Climate

Means of Production

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Science  11 Jun 2004:
Vol. 304, Issue 5677, pp. 1567
DOI: 10.1126/science.304.5677.1567a

Millennial-scale changes in climate during the last glacial period, discovered in ice cores from Greenland, are also clearly recorded by laminated marine sediments from the Santa Barbara Basin. The variations seen in the sediments were thought to have been caused by changes in deep ocean convection originating in the North Pacific. Ortiz et al., using a 52,000-year-long sedimentary core from a location 1500 km to the south, off the coast of Baja California, Mexico, see the same millennial variations but ascribe them to an entirely different cause: surface ocean circulation changes driven by processes rooted in the tropics. Increases in the abundance of benthic forams as great as 100-fold occurred during warm periods, and the authors suggest that they resulted from more intense marine productivity and a concomitant increase in the delivery of organic carbon to the floor of the ocean. Greater productivity would have required more nutrients to upwell from deeper waters, which could have been caused by a shift in the mean state of the ocean toward more El Niño-like conditions, with a regionally deepened nutricline in place during cool climate periods and a shallower one during warm intervals. — HJS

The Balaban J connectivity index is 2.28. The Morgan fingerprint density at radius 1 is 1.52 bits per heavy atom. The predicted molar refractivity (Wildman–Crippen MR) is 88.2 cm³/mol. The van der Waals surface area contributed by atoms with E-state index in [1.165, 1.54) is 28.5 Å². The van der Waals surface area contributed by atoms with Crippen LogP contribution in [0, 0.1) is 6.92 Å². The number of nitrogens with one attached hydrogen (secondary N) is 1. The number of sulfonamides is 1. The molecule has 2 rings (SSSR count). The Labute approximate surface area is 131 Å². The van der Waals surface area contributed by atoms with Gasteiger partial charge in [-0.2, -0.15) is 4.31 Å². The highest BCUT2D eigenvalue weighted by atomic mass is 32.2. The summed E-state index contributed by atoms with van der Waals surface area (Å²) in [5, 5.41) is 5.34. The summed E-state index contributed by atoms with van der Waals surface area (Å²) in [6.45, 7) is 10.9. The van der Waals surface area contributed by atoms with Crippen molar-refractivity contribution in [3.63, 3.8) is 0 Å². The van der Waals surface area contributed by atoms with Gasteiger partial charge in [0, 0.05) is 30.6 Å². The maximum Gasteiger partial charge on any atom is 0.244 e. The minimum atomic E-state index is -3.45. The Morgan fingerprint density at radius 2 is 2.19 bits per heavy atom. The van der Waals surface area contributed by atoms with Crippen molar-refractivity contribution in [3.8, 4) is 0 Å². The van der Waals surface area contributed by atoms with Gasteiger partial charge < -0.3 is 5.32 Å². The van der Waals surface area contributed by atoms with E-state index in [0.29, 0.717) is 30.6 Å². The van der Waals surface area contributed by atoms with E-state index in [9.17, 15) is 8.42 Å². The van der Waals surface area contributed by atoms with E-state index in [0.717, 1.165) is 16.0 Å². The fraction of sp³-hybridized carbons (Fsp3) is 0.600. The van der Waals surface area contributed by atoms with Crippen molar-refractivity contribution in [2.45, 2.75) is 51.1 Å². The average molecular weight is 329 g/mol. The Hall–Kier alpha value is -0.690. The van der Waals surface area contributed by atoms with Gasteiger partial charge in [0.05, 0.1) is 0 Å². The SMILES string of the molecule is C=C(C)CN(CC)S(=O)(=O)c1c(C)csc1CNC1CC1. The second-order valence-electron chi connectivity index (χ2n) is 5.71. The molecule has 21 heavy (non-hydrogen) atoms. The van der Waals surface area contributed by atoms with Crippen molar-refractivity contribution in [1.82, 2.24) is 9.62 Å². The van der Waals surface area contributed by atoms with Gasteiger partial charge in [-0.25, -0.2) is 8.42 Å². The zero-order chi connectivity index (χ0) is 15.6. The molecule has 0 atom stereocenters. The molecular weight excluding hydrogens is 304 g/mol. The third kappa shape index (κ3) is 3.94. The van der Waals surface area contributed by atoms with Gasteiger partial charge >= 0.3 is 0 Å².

Geology 32, 521 (2004).

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